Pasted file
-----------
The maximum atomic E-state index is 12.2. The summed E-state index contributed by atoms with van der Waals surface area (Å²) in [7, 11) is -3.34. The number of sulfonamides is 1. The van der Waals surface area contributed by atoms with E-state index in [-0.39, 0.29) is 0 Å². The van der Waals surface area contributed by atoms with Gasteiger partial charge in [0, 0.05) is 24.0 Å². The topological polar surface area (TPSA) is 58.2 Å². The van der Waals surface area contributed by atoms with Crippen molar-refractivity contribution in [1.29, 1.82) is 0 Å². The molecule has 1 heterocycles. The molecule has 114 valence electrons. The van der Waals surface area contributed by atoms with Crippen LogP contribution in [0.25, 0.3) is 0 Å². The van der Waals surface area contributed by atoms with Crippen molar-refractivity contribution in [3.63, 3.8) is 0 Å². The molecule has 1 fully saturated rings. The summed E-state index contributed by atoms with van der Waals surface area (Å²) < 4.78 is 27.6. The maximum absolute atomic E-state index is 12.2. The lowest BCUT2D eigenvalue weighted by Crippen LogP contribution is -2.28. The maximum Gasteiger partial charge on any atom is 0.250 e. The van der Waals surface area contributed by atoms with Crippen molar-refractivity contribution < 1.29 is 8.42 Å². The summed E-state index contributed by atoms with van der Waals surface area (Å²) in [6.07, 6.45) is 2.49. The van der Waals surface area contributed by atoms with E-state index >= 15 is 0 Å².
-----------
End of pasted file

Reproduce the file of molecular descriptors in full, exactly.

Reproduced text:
The maximum atomic E-state index is 12.2. The summed E-state index contributed by atoms with van der Waals surface area (Å²) in [7, 11) is -3.34. The number of sulfonamides is 1. The van der Waals surface area contributed by atoms with E-state index in [-0.39, 0.29) is 0 Å². The van der Waals surface area contributed by atoms with Gasteiger partial charge in [0, 0.05) is 24.0 Å². The topological polar surface area (TPSA) is 58.2 Å². The van der Waals surface area contributed by atoms with Crippen molar-refractivity contribution in [1.29, 1.82) is 0 Å². The molecule has 1 heterocycles. The molecule has 114 valence electrons. The van der Waals surface area contributed by atoms with Crippen LogP contribution in [0.25, 0.3) is 0 Å². The van der Waals surface area contributed by atoms with Crippen molar-refractivity contribution in [3.63, 3.8) is 0 Å². The molecule has 1 fully saturated rings. The summed E-state index contributed by atoms with van der Waals surface area (Å²) < 4.78 is 27.6. The maximum absolute atomic E-state index is 12.2. The lowest BCUT2D eigenvalue weighted by Crippen LogP contribution is -2.28. The maximum Gasteiger partial charge on any atom is 0.250 e. The van der Waals surface area contributed by atoms with Crippen molar-refractivity contribution < 1.29 is 8.42 Å². The summed E-state index contributed by atoms with van der Waals surface area (Å²) in [6.07, 6.45) is 2.49. The van der Waals surface area contributed by atoms with E-state index >= 15 is 0 Å².